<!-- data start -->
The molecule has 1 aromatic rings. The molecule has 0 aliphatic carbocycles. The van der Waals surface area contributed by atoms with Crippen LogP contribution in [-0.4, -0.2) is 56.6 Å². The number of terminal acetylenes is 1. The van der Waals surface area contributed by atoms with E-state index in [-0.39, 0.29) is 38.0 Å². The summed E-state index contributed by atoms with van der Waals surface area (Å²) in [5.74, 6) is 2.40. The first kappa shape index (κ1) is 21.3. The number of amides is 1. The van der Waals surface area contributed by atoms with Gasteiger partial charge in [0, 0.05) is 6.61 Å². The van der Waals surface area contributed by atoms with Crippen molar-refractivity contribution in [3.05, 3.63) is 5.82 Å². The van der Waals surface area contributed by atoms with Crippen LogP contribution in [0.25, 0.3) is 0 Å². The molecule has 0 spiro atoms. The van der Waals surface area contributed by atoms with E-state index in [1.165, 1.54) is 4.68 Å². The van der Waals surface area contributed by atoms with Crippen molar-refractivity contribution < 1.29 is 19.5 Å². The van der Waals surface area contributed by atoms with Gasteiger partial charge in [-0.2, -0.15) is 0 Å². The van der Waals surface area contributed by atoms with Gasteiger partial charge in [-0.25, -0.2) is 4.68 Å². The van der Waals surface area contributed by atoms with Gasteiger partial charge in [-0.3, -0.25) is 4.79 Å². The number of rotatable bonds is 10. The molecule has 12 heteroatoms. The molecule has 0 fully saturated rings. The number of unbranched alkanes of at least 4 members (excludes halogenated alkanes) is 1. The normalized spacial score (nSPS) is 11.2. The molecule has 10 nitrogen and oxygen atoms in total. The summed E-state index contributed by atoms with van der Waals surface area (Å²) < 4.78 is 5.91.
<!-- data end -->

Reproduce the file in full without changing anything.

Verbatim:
The molecule has 1 aromatic rings. The molecule has 0 aliphatic carbocycles. The van der Waals surface area contributed by atoms with Crippen LogP contribution in [-0.4, -0.2) is 56.6 Å². The number of terminal acetylenes is 1. The van der Waals surface area contributed by atoms with E-state index in [-0.39, 0.29) is 38.0 Å². The summed E-state index contributed by atoms with van der Waals surface area (Å²) in [5.74, 6) is 2.40. The first kappa shape index (κ1) is 21.3. The number of amides is 1. The van der Waals surface area contributed by atoms with Gasteiger partial charge in [0, 0.05) is 6.61 Å². The van der Waals surface area contributed by atoms with Crippen molar-refractivity contribution in [3.05, 3.63) is 5.82 Å². The van der Waals surface area contributed by atoms with Crippen LogP contribution in [0.25, 0.3) is 0 Å². The molecule has 0 spiro atoms. The van der Waals surface area contributed by atoms with E-state index in [1.165, 1.54) is 4.68 Å². The van der Waals surface area contributed by atoms with Crippen molar-refractivity contribution < 1.29 is 19.5 Å². The van der Waals surface area contributed by atoms with Gasteiger partial charge in [-0.2, -0.15) is 0 Å². The van der Waals surface area contributed by atoms with Gasteiger partial charge in [-0.25, -0.2) is 4.68 Å². The van der Waals surface area contributed by atoms with Gasteiger partial charge in [-0.3, -0.25) is 4.79 Å². The number of rotatable bonds is 10. The molecule has 12 heteroatoms. The molecule has 0 fully saturated rings. The number of unbranched alkanes of at least 4 members (excludes halogenated alkanes) is 1. The normalized spacial score (nSPS) is 11.2. The molecule has 10 nitrogen and oxygen atoms in total. The summed E-state index contributed by atoms with van der Waals surface area (Å²) < 4.78 is 5.91.